I started this weblog having for some time been a perennial pest to my Facebook friends through an absurd habit of sharing my thoughts on politics, religion and the state of the world. I recently came to the conclusion that social media is best left to cat memes and closed communities of common interest and that I was at risk of losing too many acquaintances for my own good by revealing what I really think of the world and the forces that are shaping it.
It seems that even when people are aware that the world is in crisis, they are content to retreat from the reality of the situation. In many ways, it is hard to blame them—the future is indeed quite scary. Through a combination of factors, everyone on this planet faces some very serious challenges and, unless things change direction very soon, it is very easy to conclude that the future outlook for much of the planet is not very bright. The environment is under attack through uncontrolled land clearing and climate change, continual wars are destroying the social and economic fabric of nations, political trends are strongly moving towards totalitarianism, poverty and social dislocation are being exacerbated through radical neoliberal economic agendas, the role of the media has been converted from being a check on those in power to tool of propaganda and technology is being turned against people as a means of social control. However, while the issues facing humanity can be overwhelming, they will never be resolved by ignoring them and retreating into the balm of social media avoidance, mass media news and ‘reality’ television. The power of the Internet is that information is still available for those who wish to know. I am a firm believer that information is emancipatory in the hands of the public and that the solution lies in widespread awareness and collective action to expose and oppose those who would bind us into a future favouring only a select few.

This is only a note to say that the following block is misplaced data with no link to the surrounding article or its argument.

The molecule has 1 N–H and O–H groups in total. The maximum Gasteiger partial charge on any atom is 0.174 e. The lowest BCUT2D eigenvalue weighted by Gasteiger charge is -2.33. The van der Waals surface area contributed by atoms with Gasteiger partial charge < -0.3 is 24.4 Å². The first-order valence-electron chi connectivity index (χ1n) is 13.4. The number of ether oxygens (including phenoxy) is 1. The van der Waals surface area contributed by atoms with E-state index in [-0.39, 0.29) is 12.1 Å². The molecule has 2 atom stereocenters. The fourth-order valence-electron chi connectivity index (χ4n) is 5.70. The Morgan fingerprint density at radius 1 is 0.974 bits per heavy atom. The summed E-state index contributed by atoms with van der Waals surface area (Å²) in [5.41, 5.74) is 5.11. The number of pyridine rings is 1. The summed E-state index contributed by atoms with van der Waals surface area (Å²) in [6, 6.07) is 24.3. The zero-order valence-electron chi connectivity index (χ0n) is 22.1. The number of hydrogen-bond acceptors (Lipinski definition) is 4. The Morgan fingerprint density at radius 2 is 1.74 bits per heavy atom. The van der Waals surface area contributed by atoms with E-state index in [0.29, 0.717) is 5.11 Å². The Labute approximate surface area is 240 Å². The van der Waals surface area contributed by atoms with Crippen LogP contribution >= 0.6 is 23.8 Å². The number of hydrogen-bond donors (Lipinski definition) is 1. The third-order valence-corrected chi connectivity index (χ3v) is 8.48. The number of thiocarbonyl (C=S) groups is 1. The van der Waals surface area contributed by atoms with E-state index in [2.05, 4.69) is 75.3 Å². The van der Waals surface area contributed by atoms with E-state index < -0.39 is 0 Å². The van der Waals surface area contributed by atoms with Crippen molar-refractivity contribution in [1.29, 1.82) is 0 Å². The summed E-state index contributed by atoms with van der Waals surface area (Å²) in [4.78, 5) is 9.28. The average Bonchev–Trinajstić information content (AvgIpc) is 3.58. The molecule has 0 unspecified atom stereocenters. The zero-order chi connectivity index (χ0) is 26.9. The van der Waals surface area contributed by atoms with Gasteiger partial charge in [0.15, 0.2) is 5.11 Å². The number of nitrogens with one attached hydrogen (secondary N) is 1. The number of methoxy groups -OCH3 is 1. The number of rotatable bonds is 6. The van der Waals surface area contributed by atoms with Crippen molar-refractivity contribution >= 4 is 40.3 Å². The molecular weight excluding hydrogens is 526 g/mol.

My interest in the world was an awakening that came through studies in critical social psychology which introduced me to concepts such as psychological positioning and the use of language as a means of projecting the self and as a persuasive tool. It was during my initial studies in psychology that the events of 9/11 occurred, and the US invasions of Afghanistan and Iraq took place while I was working on my MA in social psychology. It was through this lens that I experienced the intense propaganda campaign and lies advanced by the Bush regime to justify the criminal destruction of two countries. While the lies used to justify the theft of the Iraqi oil reserves were fairly transparent at the time, I found it difficult to understand the level of wanton destruction and cruelty visited upon the Iraqi people and how no apparent thought had been given to reconstruction after the event. Up until then, although I was aware of the horrors of Vietnam and neighbouring countries in South East Asia, I had just thought the US was a mostly well-meaning, albeit often misdirected and incompetent, shepherd of Western civilisation. How naive I was in those days!
Brisbane 24 May 2016